What do floorer and wall tiler jobs involve?
Floorers apply the final finish surfaces to floors that aren’t going to be carpeted. You could be working with wood composites and laminated materials or fixing ceramic, slate, marble and glass tiles to walls and floors, using glues, grout and cement. You’ll have to cut tiles and materials to fill irregular edges or create particular patterns.
Tiles and floorings serve both a decorative and protective function, especially in spaces that are exposed to excess dirt and moisture, such as kitchens or bathrooms. Floorers and wall-tilers are in demand for both new construction and renovation projects.
What is a floorer and wall tiler’s salary?
Average salaries vary according to location, and from employer to employer. Starting pay is in the region of £15,000 per year, rising to £25,000 with training and experience.
These figures are intended as a guideline only.
What skills do I need?
You’ll need a good eye for detail to ensure that measurements are accurate and that patterns and cuts are properly aligned. You’ll be working with many different materials, from wood and composites to ceramics and natural stone.
You’ll need to be confident operating powerful cutting equipment with millimetre accuracy.
Floorers and tilers need a good head for figures. Skills in arithmetic will help you to calculate and gauge quantities, minimising wasted materials.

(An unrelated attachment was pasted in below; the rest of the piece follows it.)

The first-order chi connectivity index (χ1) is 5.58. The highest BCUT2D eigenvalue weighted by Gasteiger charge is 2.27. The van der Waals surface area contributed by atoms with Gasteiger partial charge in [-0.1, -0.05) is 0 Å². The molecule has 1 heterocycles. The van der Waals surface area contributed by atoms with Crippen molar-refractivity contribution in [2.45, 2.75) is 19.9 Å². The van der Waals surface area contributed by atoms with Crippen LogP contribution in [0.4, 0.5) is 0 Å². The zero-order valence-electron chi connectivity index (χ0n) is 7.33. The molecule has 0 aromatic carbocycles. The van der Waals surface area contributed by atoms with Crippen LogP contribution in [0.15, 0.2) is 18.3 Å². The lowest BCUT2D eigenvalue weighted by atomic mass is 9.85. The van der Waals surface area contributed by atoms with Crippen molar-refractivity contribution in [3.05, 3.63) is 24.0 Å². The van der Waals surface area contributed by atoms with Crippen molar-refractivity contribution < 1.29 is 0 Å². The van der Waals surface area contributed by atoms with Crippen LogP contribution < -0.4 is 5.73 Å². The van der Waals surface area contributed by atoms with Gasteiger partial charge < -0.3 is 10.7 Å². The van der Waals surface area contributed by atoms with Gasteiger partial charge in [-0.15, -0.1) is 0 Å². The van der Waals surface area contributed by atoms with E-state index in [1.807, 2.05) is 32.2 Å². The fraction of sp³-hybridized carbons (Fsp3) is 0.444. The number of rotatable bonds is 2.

Tiling and flooring is physically demanding (and frequently back breaking) work. The profession is traditionally male-dominated but there’s no reason why women can’t meet all the challenges of the job. An increasing number of women are now entering the profession.
What qualifications do I need?
There are opportunities to train on the job, starting out as an assistant ‘mate’ or labourer for a skilled floorer and wall-tiler. Many colleges offer courses in flooring and wall tiling.
The City & Guilds Diploma in Wall and Floor Tiling (6710) levels 1 and 2 covers the principles of building construction, information and communication, and includes essential health & safety training.
You may also be able to find apprenticeship schemes, especially through some of the larger employers.
You’ll need a Construction Skills Certification Scheme (CSCS) card to work on a building site.
What are the hours and conditions?
Floorers and wall tilers typically work a 39-hour week, Monday to Friday. Dawn-starts are the norm for site-workers.
Floorers and tilers tend to come on site once the ‘first fix’ has been completed and the building has been roofed and glazed to create a dry envelope. Most of the work is indoors and can be noisy, dusty and physical. In addition, you may be working with hazardous machinery and materials, necessitating personal protective equipment like gloves, hard hats, overalls, safety glasses and safety footwear.
Tilers often progress into specialist fitting roles, especially kitchen and bathroom fitting.
Tiling can require very fine and intricate cutting, especially when small mosaic tiles need to be laid in complex patterns. Intricate tiling is a specialism in itself, with skilled artisans able to charge a premium for their expertise.
Areas of specialism
Specialist tilers create more intricate patterns, often using many smaller tiles or tile pieces to create complex mosaics and patterns. Working with natural stones like granite, marble, limestone and travertine requires a high degree of skill and competence with specialist cutting equipment. As in all trades, the work is rewarding for the most skilled artisans and they can charge a premium for their services.
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